Should law be interpreted by the dictates of political expediency rather than by principles of logic? If not, how is one to explain the latest dose of justice dished out by the Supreme Court (SC)? The SC has ruled that members of banned organizations cannot be treated as criminals by the police till they indulge in or incite violence. This ruling came in relation to a case involving ULFA member Arup Bhayan who had been convicted by a Guwahati court under the lapsed TADA law.
The acquittal is politically welcome. Right now peace talks with ULFA are progressing favourably. Leniency towards its members is desirable. But the appropriate manner of extending the olive branch would be for the government to offer a conditional amnesty proposal. It cannot be achieved by the SC passing a judgment that defies logic and in the future could tie up the government in knots.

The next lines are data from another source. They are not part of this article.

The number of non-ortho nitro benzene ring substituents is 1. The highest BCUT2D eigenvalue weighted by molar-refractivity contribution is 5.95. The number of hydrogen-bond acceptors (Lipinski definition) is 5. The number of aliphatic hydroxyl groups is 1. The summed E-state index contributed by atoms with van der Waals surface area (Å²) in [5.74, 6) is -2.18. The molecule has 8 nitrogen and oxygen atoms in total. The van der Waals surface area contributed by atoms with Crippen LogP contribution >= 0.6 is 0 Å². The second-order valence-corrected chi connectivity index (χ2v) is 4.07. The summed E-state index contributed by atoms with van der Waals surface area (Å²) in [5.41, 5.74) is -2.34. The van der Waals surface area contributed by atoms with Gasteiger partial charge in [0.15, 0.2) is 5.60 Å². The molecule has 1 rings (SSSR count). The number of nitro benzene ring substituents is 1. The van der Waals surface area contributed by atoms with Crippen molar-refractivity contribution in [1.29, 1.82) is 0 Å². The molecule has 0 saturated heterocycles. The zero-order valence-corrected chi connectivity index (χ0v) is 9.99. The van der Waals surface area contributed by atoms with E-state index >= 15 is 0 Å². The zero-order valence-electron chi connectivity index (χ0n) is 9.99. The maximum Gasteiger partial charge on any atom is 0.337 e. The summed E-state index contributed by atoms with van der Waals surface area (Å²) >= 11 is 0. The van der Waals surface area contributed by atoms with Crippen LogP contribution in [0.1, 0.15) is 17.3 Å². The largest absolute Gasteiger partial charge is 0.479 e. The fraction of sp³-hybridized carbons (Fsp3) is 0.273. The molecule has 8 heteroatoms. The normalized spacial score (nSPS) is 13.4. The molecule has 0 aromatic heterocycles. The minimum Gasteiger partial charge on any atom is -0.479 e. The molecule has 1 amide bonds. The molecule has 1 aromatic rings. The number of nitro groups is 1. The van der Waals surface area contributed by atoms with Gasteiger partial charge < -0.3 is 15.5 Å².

How can one legally be the member of an organization that is itself illegal? As for “indulging in or inciting violence”, cannot very substantial help be rendered to a banned organization without resorting to either option? Suppose a computer wizard aids a banned terrorist organization with his expertise to facilitate transmission of information unrelated to violent activity but otherwise crucial, would that render the member of a banned organization non-criminal? Other examples can be summoned to expose the dangerous consequences that can flow from this latest SC ruling. The honourable judges would do well to focus less on the problems besetting society and more on interpreting the spirit of law as it is intended.